First-Offense DWI in North Carolina

Read about the administrative and criminal penalties for a first-offense DWI in North Carolina.

North Carolina's DWI law prohibits driving or being in control of a vehicle while:

North Carolina is known as one of the toughest states on DWI offenders. North Carolina DWI offenders are sentenced based on a sliding scale. The scale includes five levels of misdemeanor DWI—level I being the most and level V being the least serious.

The article covers the penalties for a first-offense DUI. For most purposes, a DUI is considered a "first offense" if the driver has no prior DUI convictions within the past seven years.

Administrative Penalties

Administrative penalties are those imposed by the North Carolina Department of Transportation. These are entirely separate from any criminal penalties that the offender may face if convicted in criminal court. In North Carolina, the primary administrative penalty DWI offenders face is license revocation. There are two types of revocation: a civil suspension at the time of arrest and a criminal suspension upon conviction.

First, any driver who is stopped on suspicion of DWI and refuses to submit to a breath test or has a BAC of .08% or higher is looking at immediate revocation for 30 days. An additional one-year revocation is imposed after the offender has an opportunity for a hearing (assuming the motorist either doesn't request or loses the hearing). Even if the driver isn't convicted in court, the one-year revocation remains in effect. With this type of suspension, a limited driving privilege may be granted only after a mandatory six-month revocation period.

After being convicted, the offender's driver's license is revoked for one year. However, there's a limited driving privilege available after ten days, which allows the offender to drive only during certain hours for purposes such as work. As a condition for license reinstatement, the offender must complete a drug and alcohol assessment and treatment as required by the court.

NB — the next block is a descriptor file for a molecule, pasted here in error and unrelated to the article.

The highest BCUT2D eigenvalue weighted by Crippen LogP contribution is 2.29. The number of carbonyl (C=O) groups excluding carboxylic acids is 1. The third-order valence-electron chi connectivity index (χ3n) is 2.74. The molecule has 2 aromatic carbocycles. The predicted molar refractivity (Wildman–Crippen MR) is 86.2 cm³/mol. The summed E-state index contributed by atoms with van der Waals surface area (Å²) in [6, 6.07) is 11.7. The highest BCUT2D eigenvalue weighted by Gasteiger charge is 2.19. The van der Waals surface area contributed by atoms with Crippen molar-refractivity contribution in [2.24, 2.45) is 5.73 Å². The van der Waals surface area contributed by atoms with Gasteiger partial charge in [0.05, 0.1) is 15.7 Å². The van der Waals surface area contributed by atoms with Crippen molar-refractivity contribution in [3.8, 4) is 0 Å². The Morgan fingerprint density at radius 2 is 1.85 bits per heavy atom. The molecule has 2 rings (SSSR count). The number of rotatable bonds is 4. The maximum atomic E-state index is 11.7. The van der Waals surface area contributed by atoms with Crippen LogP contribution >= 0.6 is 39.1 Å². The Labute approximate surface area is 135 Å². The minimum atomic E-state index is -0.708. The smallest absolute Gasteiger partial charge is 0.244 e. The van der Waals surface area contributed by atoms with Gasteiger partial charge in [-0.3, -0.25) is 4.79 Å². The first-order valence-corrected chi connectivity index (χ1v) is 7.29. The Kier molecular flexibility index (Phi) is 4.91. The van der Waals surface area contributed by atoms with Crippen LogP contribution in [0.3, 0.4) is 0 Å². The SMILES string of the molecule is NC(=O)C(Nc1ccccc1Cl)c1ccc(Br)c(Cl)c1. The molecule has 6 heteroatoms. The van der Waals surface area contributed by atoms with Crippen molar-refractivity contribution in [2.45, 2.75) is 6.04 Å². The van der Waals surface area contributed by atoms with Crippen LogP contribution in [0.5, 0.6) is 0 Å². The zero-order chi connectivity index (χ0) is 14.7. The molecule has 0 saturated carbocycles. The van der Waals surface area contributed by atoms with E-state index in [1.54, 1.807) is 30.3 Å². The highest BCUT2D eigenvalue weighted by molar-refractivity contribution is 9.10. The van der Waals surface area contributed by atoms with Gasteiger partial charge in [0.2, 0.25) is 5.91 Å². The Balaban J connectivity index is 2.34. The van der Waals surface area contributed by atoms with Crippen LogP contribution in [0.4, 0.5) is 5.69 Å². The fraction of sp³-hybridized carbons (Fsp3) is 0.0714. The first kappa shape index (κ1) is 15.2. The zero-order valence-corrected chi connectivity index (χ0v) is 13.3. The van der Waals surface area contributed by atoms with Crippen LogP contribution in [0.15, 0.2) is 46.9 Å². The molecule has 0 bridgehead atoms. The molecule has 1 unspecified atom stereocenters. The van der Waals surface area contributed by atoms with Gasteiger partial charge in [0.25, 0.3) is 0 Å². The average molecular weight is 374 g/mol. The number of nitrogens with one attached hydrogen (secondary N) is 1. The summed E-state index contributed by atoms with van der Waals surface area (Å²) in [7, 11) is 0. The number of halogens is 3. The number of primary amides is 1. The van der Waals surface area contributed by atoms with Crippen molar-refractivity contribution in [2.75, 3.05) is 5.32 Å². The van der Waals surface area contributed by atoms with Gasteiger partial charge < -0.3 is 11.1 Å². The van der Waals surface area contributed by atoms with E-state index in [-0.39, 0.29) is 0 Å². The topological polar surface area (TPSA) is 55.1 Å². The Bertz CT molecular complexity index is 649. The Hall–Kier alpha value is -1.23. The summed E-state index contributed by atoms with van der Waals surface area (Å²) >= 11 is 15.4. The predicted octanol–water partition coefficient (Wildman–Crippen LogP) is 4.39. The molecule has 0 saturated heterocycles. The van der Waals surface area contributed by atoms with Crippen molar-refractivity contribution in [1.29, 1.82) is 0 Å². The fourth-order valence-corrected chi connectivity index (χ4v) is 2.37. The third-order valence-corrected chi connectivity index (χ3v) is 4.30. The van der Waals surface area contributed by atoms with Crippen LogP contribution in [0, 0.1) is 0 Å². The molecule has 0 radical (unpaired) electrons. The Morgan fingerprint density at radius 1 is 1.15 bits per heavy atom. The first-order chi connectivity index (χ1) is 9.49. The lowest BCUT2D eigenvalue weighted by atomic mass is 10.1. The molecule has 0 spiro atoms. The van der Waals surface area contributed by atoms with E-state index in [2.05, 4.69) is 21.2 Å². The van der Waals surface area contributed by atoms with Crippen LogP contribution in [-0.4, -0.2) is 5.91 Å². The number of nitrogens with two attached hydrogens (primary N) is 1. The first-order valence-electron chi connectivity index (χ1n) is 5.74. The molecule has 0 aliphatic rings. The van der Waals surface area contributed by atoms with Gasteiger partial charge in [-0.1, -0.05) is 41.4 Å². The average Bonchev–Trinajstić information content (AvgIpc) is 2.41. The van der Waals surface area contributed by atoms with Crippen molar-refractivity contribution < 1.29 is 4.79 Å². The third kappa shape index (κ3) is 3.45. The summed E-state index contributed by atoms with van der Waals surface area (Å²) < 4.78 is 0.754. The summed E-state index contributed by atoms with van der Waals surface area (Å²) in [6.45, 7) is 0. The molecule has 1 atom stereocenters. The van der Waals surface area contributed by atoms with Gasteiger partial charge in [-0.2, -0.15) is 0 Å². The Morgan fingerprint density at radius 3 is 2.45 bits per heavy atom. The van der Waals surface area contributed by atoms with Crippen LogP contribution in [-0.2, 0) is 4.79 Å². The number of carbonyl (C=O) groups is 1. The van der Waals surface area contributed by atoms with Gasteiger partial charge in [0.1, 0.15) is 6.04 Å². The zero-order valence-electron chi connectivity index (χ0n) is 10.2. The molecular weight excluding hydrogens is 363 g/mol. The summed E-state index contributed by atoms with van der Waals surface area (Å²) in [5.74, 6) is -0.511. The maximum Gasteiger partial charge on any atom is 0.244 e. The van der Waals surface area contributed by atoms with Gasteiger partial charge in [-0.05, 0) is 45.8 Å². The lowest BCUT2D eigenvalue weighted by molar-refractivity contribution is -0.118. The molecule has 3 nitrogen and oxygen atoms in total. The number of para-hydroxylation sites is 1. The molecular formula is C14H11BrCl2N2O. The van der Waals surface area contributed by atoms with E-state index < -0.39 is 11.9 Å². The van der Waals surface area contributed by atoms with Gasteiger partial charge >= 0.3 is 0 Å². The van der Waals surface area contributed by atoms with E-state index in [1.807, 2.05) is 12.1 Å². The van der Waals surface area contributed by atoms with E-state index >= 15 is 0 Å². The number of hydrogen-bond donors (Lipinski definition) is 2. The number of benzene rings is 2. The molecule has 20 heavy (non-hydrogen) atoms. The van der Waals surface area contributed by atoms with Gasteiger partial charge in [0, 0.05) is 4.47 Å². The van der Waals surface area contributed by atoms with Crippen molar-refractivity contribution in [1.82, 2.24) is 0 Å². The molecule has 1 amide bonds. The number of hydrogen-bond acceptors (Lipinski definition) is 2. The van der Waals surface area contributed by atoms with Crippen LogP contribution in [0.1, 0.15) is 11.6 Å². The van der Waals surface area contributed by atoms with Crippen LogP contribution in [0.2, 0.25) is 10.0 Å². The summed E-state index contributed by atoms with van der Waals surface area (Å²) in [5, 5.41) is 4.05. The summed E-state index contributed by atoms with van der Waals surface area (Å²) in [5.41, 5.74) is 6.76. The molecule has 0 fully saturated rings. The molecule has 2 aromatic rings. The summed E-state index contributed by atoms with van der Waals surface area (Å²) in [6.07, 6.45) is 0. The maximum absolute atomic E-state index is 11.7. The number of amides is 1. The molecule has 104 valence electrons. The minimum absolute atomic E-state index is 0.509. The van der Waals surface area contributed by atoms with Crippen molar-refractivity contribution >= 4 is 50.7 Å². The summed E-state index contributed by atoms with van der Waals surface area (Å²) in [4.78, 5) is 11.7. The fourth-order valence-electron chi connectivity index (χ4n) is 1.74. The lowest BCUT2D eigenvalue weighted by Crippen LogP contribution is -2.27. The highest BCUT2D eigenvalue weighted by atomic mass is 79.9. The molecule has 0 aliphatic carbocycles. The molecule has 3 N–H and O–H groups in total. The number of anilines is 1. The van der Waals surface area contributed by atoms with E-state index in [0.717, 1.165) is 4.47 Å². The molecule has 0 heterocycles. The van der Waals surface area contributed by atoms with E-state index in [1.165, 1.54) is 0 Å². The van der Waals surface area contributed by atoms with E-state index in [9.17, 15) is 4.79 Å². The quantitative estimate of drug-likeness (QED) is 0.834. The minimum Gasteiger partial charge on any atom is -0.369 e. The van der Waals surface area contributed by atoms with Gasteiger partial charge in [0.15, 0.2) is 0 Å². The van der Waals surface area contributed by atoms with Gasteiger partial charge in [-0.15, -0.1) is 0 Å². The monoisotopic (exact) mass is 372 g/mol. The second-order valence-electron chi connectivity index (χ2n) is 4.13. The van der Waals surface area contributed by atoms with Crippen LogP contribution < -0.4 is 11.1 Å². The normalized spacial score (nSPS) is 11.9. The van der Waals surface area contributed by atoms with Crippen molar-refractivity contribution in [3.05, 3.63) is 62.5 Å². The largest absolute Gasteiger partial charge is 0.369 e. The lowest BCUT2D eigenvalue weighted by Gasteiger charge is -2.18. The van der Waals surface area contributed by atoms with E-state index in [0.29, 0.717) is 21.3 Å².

Criminal Penalties

The punishments DWI offenders face depend on the classification level of the offense. Most first-offense DWIs are classified at level V, VI, or III.

Jail time. North Carolina law specifies minimum and maximum jail sentences for first-time DWI offenders–and the minimum jail sentence for even the least serious offense classification (level V) is 24 hours. The minimums, however, are somewhat misleading because the court can "suspend" the sentence for level V, IV, and III offenses—meaning the driver doesn't actually have to serve the time in jail. Here are the possible jail times corresponding to offense level:

  • Level V: 24 hours to 60 days
  • Level VI: 48 hours to 120 days
  • Level III: 72 hours to six months
  • Level II: Seven days to one year
  • Level I: 30 days to two years

Fines. A standard first-offense DWI in North Carolina carries fines ranging from $200 to $4,000. As with jail time, fine amounts are based on the level classification. Here are the maximum fines:

  • Level V: $200
  • Level VI: $500
  • Level III: $1,000
  • Level II: $2,000
  • Level I: $4,000

Probation. In some circumstances, a judge might suspend a DWI sentence and, instead, impose a term of probation. Conditions of probation often include jail time (to be served on a schedule set by the offender's probation officer), community service, and participation in a drug and alcohol evaluation program. However, the judge does not have the authority to sentence a level II or level I offender to probation in North Carolina.

Substance Abuse Assessment. All North Carolina impaired driving offenders must complete a substance abuse assessment and comply with any recommended treatment before their driver's license will be restored.

Getting Legal Help

The consequences of DWI are serious. If you've been arrested or charged for DWI, you should talk to an experienced DWI attorney right away. A DWI attorney in your area can help you understand how the law applies to the facts of your case and advise you on what to do next. Depending on the circumstances of your case, an attorney might be able to negotiate a plea bargain for a lesser charge, such as "reckless driving."

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